Danny McBride’s relationship with the church is heartbreaking and familiar

The ever-hilarious Danny McBride has a new HBO show called The Righteous Gemstones in which he plays a prominent member of a “world-famous televangelist family with a long tradition of deviance, greed and charitable work.”

 

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McBride recently appeared on Armchair Expert with Dax Shepard, and due to the nature of his new show, the topic of church was raised. I was surprised to learn McBride grew up going to church, but the story he told about his experience there was all too heartbreaking but not unfamiliar.

He told Dax he grew up going to a Baptist church and his parents were both really involved. His mom even did puppet ministry. And then life happened, and his family’s relationship with the church came to an unnecessary end:

We went hardcore. We were there all the time. My parents were so involved in it. And then my parents got divorced when I was in sixth grade and my dad kind of ran out on us. Suddenly, here’s my mom who works in a department store at the mall, she’s got two kids living in an apartment, and you’re thinking “maybe this church you donated all this time to will be supportive.” Instead, the people there turned their backs on her, shamed her for getting a divorce. I can remember seeing my mom and how much the church meant to her, and now she didn’t feel like she could enter the church.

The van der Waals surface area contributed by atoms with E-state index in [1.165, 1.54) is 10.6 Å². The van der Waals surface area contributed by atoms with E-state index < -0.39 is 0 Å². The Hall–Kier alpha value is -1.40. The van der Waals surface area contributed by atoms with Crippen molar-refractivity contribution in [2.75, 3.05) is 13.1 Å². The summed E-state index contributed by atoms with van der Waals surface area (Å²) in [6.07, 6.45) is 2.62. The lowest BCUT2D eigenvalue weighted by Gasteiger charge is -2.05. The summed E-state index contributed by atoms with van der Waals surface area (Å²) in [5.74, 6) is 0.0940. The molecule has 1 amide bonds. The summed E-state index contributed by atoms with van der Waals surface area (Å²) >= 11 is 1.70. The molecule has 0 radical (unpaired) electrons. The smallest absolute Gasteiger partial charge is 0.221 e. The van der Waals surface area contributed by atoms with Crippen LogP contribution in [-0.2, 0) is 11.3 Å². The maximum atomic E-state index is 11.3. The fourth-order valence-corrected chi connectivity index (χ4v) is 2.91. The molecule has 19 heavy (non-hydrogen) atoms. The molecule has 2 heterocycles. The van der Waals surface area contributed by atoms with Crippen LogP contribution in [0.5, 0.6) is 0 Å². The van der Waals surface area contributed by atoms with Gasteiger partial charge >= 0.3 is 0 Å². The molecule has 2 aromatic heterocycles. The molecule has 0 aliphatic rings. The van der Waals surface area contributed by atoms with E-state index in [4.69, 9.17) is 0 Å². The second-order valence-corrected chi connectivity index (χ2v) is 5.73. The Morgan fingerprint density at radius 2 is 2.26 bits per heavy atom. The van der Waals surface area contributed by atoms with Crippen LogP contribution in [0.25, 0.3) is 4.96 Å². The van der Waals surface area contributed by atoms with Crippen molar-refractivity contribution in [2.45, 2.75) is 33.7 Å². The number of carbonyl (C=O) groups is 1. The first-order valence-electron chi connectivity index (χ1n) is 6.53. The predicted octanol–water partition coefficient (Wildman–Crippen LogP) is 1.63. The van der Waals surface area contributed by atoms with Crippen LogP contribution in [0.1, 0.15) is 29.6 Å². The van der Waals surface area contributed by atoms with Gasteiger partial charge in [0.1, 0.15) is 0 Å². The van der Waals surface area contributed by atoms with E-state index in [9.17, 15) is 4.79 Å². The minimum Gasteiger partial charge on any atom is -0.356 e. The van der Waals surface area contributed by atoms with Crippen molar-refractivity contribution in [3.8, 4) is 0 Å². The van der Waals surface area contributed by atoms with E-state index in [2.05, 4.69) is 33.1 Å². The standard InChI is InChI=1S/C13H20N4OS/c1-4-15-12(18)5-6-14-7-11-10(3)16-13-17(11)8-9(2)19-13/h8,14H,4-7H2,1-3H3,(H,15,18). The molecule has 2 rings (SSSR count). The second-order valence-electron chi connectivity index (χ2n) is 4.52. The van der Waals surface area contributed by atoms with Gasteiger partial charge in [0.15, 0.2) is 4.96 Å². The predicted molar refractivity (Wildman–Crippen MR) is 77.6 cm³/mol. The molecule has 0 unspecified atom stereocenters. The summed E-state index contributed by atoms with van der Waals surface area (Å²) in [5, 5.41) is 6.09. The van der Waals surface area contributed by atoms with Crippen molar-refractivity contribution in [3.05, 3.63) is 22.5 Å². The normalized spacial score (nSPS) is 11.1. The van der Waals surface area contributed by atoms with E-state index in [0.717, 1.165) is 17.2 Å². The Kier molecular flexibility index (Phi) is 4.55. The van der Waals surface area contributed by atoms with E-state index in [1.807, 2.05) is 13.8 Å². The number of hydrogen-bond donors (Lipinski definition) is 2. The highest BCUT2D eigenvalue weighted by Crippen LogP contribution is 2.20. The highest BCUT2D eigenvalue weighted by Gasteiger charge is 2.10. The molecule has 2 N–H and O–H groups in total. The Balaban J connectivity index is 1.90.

He said his mom would take the kids back to church for a couple months after her husband left, but  their relationship with the church ended altogether shortly thereafter. And while McBride didn’t exactly love going at the time, he did feel a bit of an emptiness when that it was all over.

Unfortunately, this isn’t a rare occurrence. All too often, the church is a place of shame and judgement when we are at our lowest points instead of a loving and supportive refuge in times of trouble.

In my life, I’ve experienced the good that church can offer, there’s no doubt. Meals delivered to the house, visits and prayers in times of need, the development of lifelong friendships to name a few.

But I’ve always witnessed my fair share of what McBride detailed above – shunning those who didn’t live up to expectations and a complete lack of love when it was needed the most.

No church is perfect because it’s made up of imperfect human beings.

But you can never, ever go wrong with love.

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